• Lori Bourne said at June 1st, 2010 at 6:43 am :

    Hi, Michelle! It’s one of my favorite childhood memories too and my kids enjoy when we read to them. Pretty much a win-win all the way around!

  • Ketzi said at June 2nd, 2010 at 11:55 am :

    Great post! I love reading my child in both english and spanish. Now that he is 10, he can read big books like Harry Potter in spanish, it made the second language so much easier to learn!

    I have also heard that reading aloud encourages children to the good habit of listening and the development of empathy.

  • Lynn said at June 2nd, 2010 at 12:12 pm :

    Our newest addition for my 5 year old was the secret garden and Anne of green gables. My parents never read to me past a certain age but I plan to do it with my kids. Thanks for posting!!

  • Lori Bourne said at June 2nd, 2010 at 12:23 pm :

    Ketzi, I love the idea of reading aloud to children in a language other than their native one – what a great idea! They may not understand all the words but it would certainly make it easier for them to become fluent.

    Lynn, those are two of my favorite books also. I love that the stories are so timeless, they have lasted for many generations. Thank you for taking the time to comment – I really appreciate it!

  • Rosemary said at June 5th, 2010 at 5:52 am :

    This is a lovely post, Lori. I am still reading aloud to our nine year old as. Both our kids have been raised on a steady diet of reading aloud and audio books. Over the years we have spent long hours in the car for many reasons and this has allowed us to read and re-read many great books.

    Our son is now old enough that I am selecting from the ‘classics’ that I enjoyed reading in late elementary school. We’ve had a great time reading The Hobbit, The Phoenix and the Carpet, The Magic Faraway Tree, Charlie and the Chocolate Factory and the Narnia books. I’ve found that it doesn’t really matter what age a lot of these books are read to him at. We come back to them at a later stage and he discovers a whole new world. I believe this is a reflection of the Montessori principle of revisiting. He seems to take from the book what he can understand at the time and the next time around there’s something new to discover or be mastered.

    I really like your suggestion for parallel reading, we shall be giving this one a go.

    Anyhow, I can’t endorse this idea enough. I think possibly the best thing about the commitment to read aloud at the end of the day is that it provides such a great bookend to the day. When things have been challenging, when we may have had an argument just minutes before, it is hard to read well and be angry at the same time, and so we have a relaxing, pleasant end to every day, no matter what has happened in it.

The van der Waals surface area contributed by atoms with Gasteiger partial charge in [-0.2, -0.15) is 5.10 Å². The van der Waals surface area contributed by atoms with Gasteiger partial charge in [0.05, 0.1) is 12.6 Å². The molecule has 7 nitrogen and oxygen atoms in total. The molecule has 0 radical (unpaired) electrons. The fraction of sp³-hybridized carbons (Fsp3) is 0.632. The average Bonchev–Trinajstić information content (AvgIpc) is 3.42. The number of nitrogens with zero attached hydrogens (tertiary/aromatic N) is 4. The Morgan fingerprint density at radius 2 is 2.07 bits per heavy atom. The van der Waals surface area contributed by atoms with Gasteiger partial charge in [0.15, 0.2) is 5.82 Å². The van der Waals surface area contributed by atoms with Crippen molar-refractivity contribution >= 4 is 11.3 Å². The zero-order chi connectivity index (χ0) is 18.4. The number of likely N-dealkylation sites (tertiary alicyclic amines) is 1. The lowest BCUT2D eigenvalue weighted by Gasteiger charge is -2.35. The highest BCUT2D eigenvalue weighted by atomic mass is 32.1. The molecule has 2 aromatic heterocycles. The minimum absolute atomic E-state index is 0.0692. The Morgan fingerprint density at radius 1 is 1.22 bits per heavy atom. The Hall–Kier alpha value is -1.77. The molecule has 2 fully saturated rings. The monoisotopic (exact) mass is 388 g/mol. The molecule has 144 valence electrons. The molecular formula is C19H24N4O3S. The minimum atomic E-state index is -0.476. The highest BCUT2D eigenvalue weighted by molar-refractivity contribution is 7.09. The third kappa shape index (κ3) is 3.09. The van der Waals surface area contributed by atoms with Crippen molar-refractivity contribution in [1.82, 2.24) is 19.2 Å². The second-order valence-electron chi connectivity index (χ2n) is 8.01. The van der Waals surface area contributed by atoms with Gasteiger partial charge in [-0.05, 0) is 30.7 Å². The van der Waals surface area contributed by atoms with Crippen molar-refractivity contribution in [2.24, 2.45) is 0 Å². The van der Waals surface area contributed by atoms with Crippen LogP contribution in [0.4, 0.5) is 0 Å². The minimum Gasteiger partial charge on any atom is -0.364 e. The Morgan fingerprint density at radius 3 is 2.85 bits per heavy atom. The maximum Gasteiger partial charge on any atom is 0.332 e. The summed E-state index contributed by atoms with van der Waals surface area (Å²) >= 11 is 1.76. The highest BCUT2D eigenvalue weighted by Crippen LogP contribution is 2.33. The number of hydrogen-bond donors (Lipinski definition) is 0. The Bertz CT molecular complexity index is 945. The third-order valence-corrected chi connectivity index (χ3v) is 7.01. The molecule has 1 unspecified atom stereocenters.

• Lori Bourne said at June 5th, 2010 at 7:32 am :

    Thank you so much for your thoughtful comment, Rosemary! I agree, re-reading favorites is one of many pleasures of reading aloud. You’re right, reading at the end of the day is such a nice way to cap off the day, regardless of what may have happened or how stressful the day was.

  • Psmontessori said at June 7th, 2010 at 6:34 am :

    Thank you for this post, Lori. Someone recommended the Read Aloud Handbook to me ages ago, but I had forgotten its name. As soon as I read your post, I ordered it. Can’t wait to go book shopping with it!

  • Lori Bourne said at June 7th, 2010 at 6:37 am :

    Great, so glad to help!

  • Anna said at June 13th, 2010 at 8:17 am :

    Reading aloud is always a great community builder in my classroom. It is great to hear students discussing the book and making predications about what is to come and reflecting on what has happened. I took what I thought would be a giant leap this year and read “The Hobbit” to my lower elementary class. We read through it slowly, but they were all so excited about it. It was fabulous for building vocabulary and it is definitely an adventure filled story.

  • Bill said at June 23rd, 2010 at 12:20 pm :

    I am also deeply committed to the value of reading aloud to children. But I have never been able to find much that Montessori said directly abut the benefits/importance of reading aloud in her writings (I have been looking for a good, juicy quote). Have you?

  • Lori Bourne said at June 23rd, 2010 at 12:58 pm :

    Hi, Bill! I can’t think of a quote like that offhand, but since she talks so much about striking the child’s imagination and providing them with diverse sources of information, it’s clear that she would support reading aloud. And those are some of the benefits that you probably could find quotes for.

  • Benay Umrichin said at June 25th, 2010 at 9:43 am :

    It’s interesting that so many people feel there is a time that reading aloud should stop. After all, there would be no poetry readings if adults didn’t enjoy the read aloud experience too.

  • Diane Livera said at July 9th, 2010 at 7:46 pm :

    Absolutely spot on…a child’s life is empty without the sound of reading and being read to. A child’s brain will start to absorb from the moment of conception and will not stop…so the role of the parent is very vital and reading must be a top priority…it’s is never too early and must continue…

  • Lori Bourne said at July 9th, 2010 at 7:53 pm :

    Thanks for your thoughts, ladies! I agree completely. Adults enjoy hearing books and poems read aloud just as much as children do – we just don’t often take the time to listen.